Inflammatory bowel disease affects around 1.4 million Americans, of which 600,000 have Crohn’s disease. The exact reason for developing Crohn’s disease is unclear, but researchers think it is a combination of being genetically predisposed to the disease and it being environmentally triggered.
- It’s estimated that between 5 percent and 20 percent of Crohn’s sufferers have a first-degree relative who also has the disease.
- Inflammatory bowel disease is usually diagnosed in young people between the ages of 15 and 30.
- Boys are more likely to develop IBD than girls, although Crohn’s disease affects males and females equally.
- People living at higher latitudes are more likely to have Crohn’s disease than those who live at lower latitudes.
- With appropriate treatment, around 50 percent of Crohn’s patients will have only mild disease symptoms or be in remission after five years.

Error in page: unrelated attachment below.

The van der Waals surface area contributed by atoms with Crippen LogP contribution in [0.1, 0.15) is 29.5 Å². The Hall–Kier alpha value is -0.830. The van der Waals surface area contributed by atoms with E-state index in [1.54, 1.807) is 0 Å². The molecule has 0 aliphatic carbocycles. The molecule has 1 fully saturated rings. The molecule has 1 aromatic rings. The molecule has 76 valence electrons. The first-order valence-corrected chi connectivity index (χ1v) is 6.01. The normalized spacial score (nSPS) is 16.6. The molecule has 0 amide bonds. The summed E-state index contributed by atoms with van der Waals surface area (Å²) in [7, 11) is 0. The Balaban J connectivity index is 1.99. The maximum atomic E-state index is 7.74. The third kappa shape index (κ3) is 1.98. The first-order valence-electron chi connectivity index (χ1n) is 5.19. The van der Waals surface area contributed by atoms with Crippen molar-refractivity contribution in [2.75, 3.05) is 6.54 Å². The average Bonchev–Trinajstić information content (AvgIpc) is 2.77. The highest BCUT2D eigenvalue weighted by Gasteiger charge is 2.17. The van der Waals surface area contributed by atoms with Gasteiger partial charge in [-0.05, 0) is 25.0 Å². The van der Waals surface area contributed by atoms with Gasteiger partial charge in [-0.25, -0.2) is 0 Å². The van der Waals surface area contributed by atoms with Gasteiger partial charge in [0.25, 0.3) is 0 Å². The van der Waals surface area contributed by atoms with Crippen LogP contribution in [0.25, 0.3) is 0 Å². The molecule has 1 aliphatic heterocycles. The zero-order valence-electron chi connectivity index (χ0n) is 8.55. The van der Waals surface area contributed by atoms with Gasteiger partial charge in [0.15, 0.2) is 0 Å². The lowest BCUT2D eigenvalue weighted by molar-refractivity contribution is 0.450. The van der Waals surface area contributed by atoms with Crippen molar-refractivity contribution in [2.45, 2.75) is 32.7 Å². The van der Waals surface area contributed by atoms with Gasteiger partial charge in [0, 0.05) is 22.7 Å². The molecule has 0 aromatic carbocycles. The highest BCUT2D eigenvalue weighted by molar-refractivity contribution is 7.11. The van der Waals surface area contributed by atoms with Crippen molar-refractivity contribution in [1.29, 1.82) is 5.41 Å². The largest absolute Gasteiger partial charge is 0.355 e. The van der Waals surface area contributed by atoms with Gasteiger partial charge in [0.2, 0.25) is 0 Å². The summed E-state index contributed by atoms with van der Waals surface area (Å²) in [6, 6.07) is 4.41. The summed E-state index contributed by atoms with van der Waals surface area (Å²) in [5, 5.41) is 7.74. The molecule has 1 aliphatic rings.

- More than 187,000 hospital admissions were reported due to Crohn’s disease in 2010.
- The cost of treating a Crohn’s patients for a year is an average of $8,265.
- Eleven percent of Crohn’s patients will experience severe disease activity.
- Smoking doubles your risk of developing Crohn’s disease.
- Caucasians and Ashkenazi Jews are more prone to the disease.
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